Elections staff are receiving ballots from drivers, allowing voters to walk-in and submit their ballots at City of Detroit Election Commission headquarters, Aug. 3, 2020 | Ken Coleman
Proposals to change the signature verification process for elections passed along party lines during a legislative committee meeting Wednesday, but committee leaders left Secretary of State Jocelyn Benson in the dark about the proposal details.
The Joint Committee on Administrative Rules met Wednesday morning to vote on a number of proposed changes to the state’s election law, namely on how election clerks determine the validity of a ballot signature.
Sen. Adam Hollier (D-Detroit) tweeted the meeting was “just election deniers rant [sic] about election integrity.”
“Just to be clear, they just want to make it harder to vote,” Holler said.
This is just the latest in a string of attempts to implement voter restrictions in response to the 2020 general election. Led by former President Donald Trump, who lost to President Joe Biden by 154,000 votes in Michigan, election fraud conspiracies have garnered support from Republican legislators in Michigan, despite no evidence to prove the state’s election system failed or there was widespread fraud.
In March 2021, Republicans introduced a package of dozens of voter restriction bills in the state, specifically targeting absentee voting, many of which Democratic Gov. Gretchen Whitmer has vetoed. Since then, Republicans have begun the “Secure MI Vote” ballot petition drive and another for a so-called “forensic audit,” which could evade Whitmer’s veto.
There also have also been attempts to protect voting rights, with two competing ballot measures, the Ypsilanti-based “MI Right to Vote” and “Promote the Vote 2022,” backed by Voters Not Politicians, Promote the Vote and the Michigan League of Women Voters.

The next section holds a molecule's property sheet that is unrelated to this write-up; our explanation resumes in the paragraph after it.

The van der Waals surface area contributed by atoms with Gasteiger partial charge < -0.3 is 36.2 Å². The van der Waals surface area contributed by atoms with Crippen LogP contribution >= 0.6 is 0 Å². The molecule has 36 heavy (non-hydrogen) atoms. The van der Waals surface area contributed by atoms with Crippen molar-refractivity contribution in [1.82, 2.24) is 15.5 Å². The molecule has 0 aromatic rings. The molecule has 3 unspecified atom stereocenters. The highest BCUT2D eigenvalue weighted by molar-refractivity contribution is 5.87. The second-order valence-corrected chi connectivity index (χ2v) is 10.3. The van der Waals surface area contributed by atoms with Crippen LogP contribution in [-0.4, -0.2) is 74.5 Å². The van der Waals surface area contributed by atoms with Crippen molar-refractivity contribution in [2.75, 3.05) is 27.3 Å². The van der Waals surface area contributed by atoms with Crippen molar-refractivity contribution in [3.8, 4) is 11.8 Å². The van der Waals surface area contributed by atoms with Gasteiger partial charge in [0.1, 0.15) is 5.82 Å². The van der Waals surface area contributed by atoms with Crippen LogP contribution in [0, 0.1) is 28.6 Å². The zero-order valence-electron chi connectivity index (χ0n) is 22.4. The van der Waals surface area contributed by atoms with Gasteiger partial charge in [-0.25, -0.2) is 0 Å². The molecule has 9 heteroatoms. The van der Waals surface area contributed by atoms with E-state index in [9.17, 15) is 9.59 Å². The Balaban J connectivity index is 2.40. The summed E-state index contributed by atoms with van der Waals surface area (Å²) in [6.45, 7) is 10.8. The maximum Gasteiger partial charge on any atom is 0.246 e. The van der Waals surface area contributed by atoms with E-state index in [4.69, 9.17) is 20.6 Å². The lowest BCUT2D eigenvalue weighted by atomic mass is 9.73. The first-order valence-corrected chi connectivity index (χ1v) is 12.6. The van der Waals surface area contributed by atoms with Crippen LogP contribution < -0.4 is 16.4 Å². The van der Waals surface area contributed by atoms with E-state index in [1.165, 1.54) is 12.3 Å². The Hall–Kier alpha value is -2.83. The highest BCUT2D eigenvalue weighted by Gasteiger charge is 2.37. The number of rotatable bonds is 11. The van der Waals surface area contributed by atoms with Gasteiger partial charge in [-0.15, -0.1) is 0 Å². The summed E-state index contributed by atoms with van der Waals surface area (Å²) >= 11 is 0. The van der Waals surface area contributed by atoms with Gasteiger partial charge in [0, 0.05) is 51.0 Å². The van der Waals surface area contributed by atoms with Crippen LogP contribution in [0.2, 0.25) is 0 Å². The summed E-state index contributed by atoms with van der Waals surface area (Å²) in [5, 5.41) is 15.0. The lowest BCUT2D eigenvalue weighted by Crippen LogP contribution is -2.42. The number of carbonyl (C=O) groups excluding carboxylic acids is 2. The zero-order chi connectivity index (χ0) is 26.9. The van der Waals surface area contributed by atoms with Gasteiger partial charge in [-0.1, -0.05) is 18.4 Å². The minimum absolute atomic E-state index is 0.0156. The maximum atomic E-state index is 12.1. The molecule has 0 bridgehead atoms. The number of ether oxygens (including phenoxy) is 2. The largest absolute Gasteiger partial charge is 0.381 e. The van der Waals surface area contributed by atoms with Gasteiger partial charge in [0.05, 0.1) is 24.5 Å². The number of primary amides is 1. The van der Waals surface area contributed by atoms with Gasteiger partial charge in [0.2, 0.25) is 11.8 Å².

The signature verification proposals debated in the committee include limiting the “redeeming qualities” of a signature when determining its validity, limiting the reasonings considered when a signature is questionable, limiting the number of ways a clerk must attempt to contact a voter whose ballot is rejected, prohibiting the curing of a signature through a cure form and clarifying that signature suring must take place in the presence of a clerk.
Democratic committee members voiced concerns that these changes are restrictive for voters and could result in valid signatures being thrown out and votes not being counted.
“There are a number of [proposed changes] geared toward making it easier for votes to be rejected, and thereby making it so that valid electors in the state of Michigan will not be able to count their absentee ballot,” said Sen. Jeff Irwin (D-Ann Arbor).
Hollier said these proposals would directly impact the state’s absentee ballot option, which has been under attack by Republicans after the state expanded access to absentee voting in 2018 and record numbers of people voted by mail in recent elections.
“The people who are going to be most negatively impacted by this are seniors, college students and people who are serving our country in military or diplomatic spaces abroad, who have to vote remotely. And it also impacts the … physically or mentally disabled community, people who have recently had strokes or something like that, whose signatures are most likely to have changed recently,” Hollier said. “Those are the ones who are most likely to have been negatively impacted by this and they just don’t care. And that’s not OK.”
When asked whether the secretary of state had seen the proposed changes, Committee Chair Luke Meerman, a GOP House member from Coopersville, said the committee leaders plan to have “more conversations with them in the near future” and the department has seen the changes “recently.”
However, Tracy Wimmer, a spokesperson for Benson — a Democrat and the state’s chief elections officer — said the office received the proposed changes Wednesday after the meeting had already begun.
“We have 30 days to review and respond, so we will be reviewing now that we have received them,” Wimmer said.
All of the proposals passed the committee along party lines with 3-2 votes and will go next to the secretary of state for consideration.
GET THE MORNING HEADLINES DELIVERED TO YOUR INBOX
Our stories may be republished online or in print under Creative Commons license CC BY-NC-ND 4.0. We ask that you edit only for style or to shorten, provide proper attribution and link to our web site. Please see our republishing guidelines for use of photos and graphics.